from Wiktionary, Creative Commons Attribution/Share-Alike License
- adj. Serving to corroborate
- n. a medical tonic; a corroborant
from the GNU version of the Collaborative International Dictionary of English
- adj. Tending to strengthen of confirm.
- n. A medicine that strengthens; a corroborant.
from The Century Dictionary and Cyclopedia
- Having the power of giving strength or additional strength.
- Tending to confirm or establish the truth of something; verifying.
- n. That which corroborates. A medicine that strengthens; a corroborant.
- n. Corroborative testimony.
from WordNet 3.0 Copyright 2006 by Princeton University. All rights reserved.
- adj. serving to support or corroborate
Sorry, no etymologies found.
They will not prosecute on the word of one witness without some kind of corroborative evidence (fair enough, one might say, but what if YOU were the witness, whose word counts for no more that the scumbag who robbed you?)
I'm simply saying this, we have a mountain of speculation with the icing on the top is some kind of corroborative statistical argument here.
It's only what my dad would call corroborative evidence, or proof, "remarked William; whose father, although a blacksmith, was considered one of the best read men in Stanhope, and able to argue with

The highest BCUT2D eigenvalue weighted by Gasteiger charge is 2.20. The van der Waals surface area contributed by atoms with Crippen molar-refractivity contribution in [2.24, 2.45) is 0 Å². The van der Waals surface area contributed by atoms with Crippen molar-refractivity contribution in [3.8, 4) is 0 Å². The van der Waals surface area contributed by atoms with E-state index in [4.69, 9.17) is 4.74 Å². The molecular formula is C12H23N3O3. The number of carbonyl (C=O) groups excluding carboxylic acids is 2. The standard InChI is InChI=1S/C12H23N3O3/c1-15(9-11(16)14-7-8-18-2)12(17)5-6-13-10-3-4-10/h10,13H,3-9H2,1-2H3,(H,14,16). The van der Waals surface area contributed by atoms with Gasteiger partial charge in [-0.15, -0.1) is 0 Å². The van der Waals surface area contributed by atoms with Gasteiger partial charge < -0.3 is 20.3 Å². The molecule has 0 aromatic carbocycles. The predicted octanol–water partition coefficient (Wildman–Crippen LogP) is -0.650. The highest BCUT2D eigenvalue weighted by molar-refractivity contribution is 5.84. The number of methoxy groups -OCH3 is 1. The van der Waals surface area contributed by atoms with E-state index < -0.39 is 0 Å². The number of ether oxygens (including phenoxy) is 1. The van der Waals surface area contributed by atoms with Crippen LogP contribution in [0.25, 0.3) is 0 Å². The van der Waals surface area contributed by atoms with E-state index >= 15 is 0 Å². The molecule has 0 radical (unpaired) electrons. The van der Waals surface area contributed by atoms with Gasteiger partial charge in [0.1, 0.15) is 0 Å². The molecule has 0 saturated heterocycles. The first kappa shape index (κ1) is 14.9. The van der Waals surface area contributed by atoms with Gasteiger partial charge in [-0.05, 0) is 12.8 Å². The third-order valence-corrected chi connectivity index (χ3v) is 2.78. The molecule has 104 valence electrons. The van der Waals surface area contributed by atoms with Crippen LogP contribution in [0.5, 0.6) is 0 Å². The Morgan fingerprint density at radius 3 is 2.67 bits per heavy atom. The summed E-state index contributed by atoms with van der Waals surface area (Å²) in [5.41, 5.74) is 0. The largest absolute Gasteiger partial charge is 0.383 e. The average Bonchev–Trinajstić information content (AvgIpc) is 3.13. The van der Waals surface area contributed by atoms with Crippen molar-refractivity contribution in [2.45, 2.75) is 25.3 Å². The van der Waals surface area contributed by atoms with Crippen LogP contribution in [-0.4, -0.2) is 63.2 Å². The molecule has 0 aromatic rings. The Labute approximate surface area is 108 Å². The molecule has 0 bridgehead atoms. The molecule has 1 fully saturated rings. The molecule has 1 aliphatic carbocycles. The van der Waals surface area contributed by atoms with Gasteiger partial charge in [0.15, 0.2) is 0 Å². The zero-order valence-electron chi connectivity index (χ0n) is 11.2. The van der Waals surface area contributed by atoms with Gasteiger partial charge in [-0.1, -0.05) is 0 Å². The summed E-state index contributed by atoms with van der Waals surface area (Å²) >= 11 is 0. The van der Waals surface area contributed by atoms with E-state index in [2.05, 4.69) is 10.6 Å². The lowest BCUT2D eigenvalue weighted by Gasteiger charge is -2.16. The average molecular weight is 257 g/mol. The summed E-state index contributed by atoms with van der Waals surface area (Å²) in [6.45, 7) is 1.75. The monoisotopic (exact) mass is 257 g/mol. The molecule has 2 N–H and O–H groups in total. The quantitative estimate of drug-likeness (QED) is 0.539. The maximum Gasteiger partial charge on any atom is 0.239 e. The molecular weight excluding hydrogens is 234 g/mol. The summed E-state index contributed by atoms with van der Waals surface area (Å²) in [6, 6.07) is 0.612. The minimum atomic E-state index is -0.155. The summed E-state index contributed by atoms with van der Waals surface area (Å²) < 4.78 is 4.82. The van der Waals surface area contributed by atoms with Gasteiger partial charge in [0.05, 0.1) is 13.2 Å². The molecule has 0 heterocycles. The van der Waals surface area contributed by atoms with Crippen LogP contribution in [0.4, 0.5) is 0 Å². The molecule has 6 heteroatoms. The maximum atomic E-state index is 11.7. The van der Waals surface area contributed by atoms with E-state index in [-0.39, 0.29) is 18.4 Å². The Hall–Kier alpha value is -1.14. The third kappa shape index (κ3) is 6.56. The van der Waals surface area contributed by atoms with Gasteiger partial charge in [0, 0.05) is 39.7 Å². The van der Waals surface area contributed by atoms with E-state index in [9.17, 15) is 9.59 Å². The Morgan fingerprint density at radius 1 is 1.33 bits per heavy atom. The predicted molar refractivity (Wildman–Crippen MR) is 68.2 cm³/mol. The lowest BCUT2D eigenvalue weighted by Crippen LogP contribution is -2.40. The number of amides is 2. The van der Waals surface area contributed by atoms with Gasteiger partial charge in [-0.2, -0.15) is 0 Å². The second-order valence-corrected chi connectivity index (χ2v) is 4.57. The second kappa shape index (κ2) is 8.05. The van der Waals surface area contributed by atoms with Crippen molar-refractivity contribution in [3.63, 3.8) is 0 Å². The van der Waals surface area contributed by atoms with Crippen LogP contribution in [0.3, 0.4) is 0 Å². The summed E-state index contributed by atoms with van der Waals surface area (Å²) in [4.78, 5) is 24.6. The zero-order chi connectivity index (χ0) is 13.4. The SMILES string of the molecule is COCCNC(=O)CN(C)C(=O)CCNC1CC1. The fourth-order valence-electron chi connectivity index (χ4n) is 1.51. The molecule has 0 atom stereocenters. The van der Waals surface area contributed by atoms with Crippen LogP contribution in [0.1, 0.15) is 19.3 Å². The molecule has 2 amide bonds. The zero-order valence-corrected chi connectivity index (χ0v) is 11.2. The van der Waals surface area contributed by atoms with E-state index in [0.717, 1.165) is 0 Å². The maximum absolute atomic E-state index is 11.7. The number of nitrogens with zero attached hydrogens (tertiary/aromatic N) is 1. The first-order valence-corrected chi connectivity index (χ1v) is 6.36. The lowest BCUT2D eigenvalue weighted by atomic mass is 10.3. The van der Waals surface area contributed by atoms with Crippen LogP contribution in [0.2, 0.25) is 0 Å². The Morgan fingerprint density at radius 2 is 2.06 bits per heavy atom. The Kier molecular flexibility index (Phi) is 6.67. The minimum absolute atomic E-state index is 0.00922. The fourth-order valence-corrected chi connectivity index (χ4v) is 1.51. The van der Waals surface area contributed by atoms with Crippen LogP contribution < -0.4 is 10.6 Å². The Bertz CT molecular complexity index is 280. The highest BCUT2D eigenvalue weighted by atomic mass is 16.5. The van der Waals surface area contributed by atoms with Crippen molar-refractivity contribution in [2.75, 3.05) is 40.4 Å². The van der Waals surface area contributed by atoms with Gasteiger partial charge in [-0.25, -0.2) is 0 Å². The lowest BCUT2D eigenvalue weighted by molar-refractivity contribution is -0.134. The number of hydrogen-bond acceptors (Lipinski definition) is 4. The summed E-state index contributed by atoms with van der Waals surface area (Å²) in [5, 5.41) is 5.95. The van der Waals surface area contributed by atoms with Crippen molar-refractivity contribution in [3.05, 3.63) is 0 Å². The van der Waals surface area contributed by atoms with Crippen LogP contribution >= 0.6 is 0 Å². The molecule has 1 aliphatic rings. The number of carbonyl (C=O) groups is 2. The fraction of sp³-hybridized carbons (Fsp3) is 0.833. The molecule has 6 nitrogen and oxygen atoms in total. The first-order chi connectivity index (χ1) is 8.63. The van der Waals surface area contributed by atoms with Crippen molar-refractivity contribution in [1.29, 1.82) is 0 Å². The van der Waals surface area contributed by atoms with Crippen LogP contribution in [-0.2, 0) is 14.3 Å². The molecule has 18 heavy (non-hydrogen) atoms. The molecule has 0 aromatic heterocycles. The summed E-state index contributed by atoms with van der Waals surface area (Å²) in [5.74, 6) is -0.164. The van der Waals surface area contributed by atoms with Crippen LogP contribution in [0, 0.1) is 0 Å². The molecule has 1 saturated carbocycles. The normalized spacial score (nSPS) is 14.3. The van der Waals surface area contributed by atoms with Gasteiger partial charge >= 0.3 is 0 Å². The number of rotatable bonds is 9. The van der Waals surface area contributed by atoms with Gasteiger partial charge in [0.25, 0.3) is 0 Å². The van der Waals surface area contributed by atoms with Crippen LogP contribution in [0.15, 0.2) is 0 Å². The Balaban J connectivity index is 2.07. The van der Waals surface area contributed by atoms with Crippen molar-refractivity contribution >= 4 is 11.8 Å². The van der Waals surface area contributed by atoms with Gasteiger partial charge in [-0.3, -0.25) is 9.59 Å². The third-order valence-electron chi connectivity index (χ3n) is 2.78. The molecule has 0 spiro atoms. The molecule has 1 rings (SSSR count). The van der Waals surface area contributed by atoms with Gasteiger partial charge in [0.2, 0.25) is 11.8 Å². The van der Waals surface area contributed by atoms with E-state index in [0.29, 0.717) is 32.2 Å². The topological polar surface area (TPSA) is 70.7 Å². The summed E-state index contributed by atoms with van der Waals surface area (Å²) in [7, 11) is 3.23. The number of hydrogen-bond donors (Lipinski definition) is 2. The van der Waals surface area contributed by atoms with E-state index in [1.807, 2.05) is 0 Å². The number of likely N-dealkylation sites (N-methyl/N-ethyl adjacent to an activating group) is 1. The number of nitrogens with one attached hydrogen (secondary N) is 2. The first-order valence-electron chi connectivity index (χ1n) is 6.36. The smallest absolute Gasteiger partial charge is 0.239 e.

Martin went on into a thorough study of evolution, mastering more and more the subject himself, and being convinced by the corroborative testimony of a thousand independent writers.
But what we are doing now is basically tracking whether there is a corroborative and corresponding response from southern-aligned forces, he says.
As mythmakers they play with the idea of rewriting history, constructing artifacts - specimens from antiquity, or from a fantastic future - that become corroborative evidence to a fictional history of their own making.
I like kindness of stonechats, and when I searched YouTube for corroborative material, the first two videos I watched seem to testify to the kindness of stonechats!
Not only did the majority of the media overlook this flurry of questionable and occasionally illegal activity on the part of the prosecution, it also seemed perfectly content to perpetuate damning propaganda on the prosecution's behalf, despite a complete lack of corroborative evidence.
It also turns out that Serres, the author of Nicoll's main corroborative source (the biography of Wilmot) was a forger and fantasist.
The JIC's assessment staff were dismissive, observing that there was no corroborative evidence and "indeed the intelligence available to the CIA did not justify such an assertion".
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